Accelerating Innovation: Impediment to Care or Essential to Survival?
Sunday, June 3, 2018 at 08:56AM
George Handzo

Recently, Rick Pollack, the President and CEO of the American Hospital Association started off his message to his membership in AHA Today with the following:

 

"If your only defense against invading armies is a moat, you will not last long. What matters is the pace of innovation. That is the fundamental determinant of competitiveness." That's a recent quote from Tesla co-founder Elon Musk referring to an economic theory that promotes buffers, or "moats," around a company to help them maintain a competitive edge.

  While it's true that many companies have succeeded and continue to succeed by building such moats, as Warren Buffet pointed out to Musk, it's also true that technology is helping many companies seeking to disrupt the status quo figure out ways to get past those moats. And perhaps no field seems as ripe for these types of disruptions as health care."

 

Pollack goes on to point out what all of us know- that there are a lot of new companies, like Amazon and Walmart, getting into the health care business which is a sure sign that these companies agree with Pollack that there are opportunities in health care for innovation that will cross some long-existing moats. 

What struck me, in part, about Musk's message was that accelerating the pace of innovation was not only necessary to gain a competitive edge but, at least by implication, it is necessary for survival.  Maintaining the status quo and even evolving over time may no longer be enough to maintain one's place in a given business space. Musk, and I think Pollack, are suggesting that what will be increasingly called for is not tweaking the current situation or developing a variant on current practice, but imagining and developing fundamentally new ways of delivering a service or a product.  

Now, to be clear, I understand that health care chaplaincy is not like the for-profit businesses that Musk is talking about or even the largely non-profit health providers that Pollack is talking about. We are not concerned about metrics like operating margins or market share. However, I do hope that we as chaplains could agree that (a) those who are sick and suffering want and benefit from attention to their spiritual and religious needs and (b) attention to those needs also benefits health systems and (c) those needs and desires are best attended to by trained, professional health care chaplains.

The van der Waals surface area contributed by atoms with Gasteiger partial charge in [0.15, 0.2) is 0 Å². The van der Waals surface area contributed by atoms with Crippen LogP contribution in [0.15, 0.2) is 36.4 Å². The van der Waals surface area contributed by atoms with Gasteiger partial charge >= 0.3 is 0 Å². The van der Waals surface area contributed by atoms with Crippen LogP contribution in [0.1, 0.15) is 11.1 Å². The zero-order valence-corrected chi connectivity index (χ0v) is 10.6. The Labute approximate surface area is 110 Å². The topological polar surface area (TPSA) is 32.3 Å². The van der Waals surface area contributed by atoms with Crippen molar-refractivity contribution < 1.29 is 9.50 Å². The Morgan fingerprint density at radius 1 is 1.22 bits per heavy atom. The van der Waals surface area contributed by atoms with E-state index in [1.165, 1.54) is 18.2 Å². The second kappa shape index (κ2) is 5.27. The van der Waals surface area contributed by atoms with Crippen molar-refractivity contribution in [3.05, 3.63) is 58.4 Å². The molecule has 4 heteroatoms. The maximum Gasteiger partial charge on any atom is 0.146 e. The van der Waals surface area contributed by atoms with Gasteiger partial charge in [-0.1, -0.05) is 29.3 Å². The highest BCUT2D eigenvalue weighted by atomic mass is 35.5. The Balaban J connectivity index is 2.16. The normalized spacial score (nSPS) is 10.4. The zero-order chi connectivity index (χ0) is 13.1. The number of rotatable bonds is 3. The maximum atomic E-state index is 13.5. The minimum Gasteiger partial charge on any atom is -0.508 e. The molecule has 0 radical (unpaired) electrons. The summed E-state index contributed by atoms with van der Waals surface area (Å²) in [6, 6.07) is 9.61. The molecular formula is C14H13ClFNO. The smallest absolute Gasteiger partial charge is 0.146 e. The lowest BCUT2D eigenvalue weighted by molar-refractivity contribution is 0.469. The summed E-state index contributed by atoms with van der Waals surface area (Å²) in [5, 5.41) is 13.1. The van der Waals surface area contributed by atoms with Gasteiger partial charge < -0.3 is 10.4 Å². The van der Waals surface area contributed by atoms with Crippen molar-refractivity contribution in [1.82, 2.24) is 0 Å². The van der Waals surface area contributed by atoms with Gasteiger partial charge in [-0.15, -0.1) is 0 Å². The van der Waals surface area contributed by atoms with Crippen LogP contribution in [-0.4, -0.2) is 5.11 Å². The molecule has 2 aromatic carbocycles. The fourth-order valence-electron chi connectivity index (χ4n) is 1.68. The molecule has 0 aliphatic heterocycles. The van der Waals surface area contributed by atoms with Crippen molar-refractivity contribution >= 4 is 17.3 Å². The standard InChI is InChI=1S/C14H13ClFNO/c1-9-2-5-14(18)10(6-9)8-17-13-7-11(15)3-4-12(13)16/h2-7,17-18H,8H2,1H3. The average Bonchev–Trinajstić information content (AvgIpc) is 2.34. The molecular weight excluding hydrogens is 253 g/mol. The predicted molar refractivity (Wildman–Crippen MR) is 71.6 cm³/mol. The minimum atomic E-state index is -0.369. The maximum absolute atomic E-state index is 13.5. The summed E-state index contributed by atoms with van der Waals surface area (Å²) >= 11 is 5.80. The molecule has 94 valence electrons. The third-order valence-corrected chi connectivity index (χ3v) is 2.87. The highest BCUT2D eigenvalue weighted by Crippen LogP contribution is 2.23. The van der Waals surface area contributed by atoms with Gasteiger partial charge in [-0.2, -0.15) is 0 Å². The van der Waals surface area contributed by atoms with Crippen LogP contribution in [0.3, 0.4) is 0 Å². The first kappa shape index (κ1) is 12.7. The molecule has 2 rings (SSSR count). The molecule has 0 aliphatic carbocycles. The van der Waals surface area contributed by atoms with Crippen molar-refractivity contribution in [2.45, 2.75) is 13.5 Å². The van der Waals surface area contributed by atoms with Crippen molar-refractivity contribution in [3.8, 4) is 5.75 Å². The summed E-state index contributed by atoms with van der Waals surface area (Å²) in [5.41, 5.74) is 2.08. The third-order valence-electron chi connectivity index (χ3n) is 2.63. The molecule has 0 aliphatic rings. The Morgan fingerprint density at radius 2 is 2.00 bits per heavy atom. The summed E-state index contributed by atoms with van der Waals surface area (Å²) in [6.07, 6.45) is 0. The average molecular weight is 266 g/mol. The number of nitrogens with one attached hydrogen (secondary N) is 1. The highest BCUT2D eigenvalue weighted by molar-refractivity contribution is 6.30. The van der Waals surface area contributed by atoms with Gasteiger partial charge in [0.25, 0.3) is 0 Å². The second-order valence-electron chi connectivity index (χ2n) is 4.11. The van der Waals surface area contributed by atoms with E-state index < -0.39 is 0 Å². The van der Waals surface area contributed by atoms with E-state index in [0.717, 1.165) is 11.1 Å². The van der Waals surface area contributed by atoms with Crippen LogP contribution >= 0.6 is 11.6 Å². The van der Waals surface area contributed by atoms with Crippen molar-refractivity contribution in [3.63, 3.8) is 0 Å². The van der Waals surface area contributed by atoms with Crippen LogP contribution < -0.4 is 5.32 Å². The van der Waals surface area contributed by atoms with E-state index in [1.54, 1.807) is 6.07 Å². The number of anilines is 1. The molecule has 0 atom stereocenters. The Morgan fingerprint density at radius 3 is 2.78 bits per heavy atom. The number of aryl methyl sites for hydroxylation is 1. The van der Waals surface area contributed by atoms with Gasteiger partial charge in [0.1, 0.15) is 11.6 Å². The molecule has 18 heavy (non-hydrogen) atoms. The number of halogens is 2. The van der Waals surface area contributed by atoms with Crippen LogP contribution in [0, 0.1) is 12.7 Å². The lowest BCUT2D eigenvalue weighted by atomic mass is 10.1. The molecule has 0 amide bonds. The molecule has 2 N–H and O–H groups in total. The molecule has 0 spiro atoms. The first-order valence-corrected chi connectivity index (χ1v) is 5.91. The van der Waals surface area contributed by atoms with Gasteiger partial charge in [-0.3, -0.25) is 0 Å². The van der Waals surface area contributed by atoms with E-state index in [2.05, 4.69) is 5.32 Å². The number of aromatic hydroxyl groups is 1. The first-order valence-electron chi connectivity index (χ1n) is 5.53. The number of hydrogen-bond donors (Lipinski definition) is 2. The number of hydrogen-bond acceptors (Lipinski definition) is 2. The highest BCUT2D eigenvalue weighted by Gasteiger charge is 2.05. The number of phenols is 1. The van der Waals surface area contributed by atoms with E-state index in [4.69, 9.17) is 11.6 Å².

Over most of my 40 year or so career in health care chaplaincy, we have been ignored which has also had the benefit of being not challenged to innovate. What is changing I think is that more and more people in health care leadership including payers and policy makers are coming to agree that (a) is true but, more importantly, that (b) is true. Whether we like it this way or not, they are coming to understand that there is money to be made, or at least money to be saved by providing good spiritual care. What they do not see any evidence of particularly is that (c) is true. That gap opens the door for other ways besides hiring chaplains to take advantage of (a) and (b). Pollack points out that health care institutional leaders are the best positioned to drive innovation in health care implying, I think, that if those leaders do not assume this role, others (like Amazon and Walmart) will. I would suggest that if professional health care chaplains do not assume leadership on innovation in spiritual care, others will and they won't do it nearly as well as we will.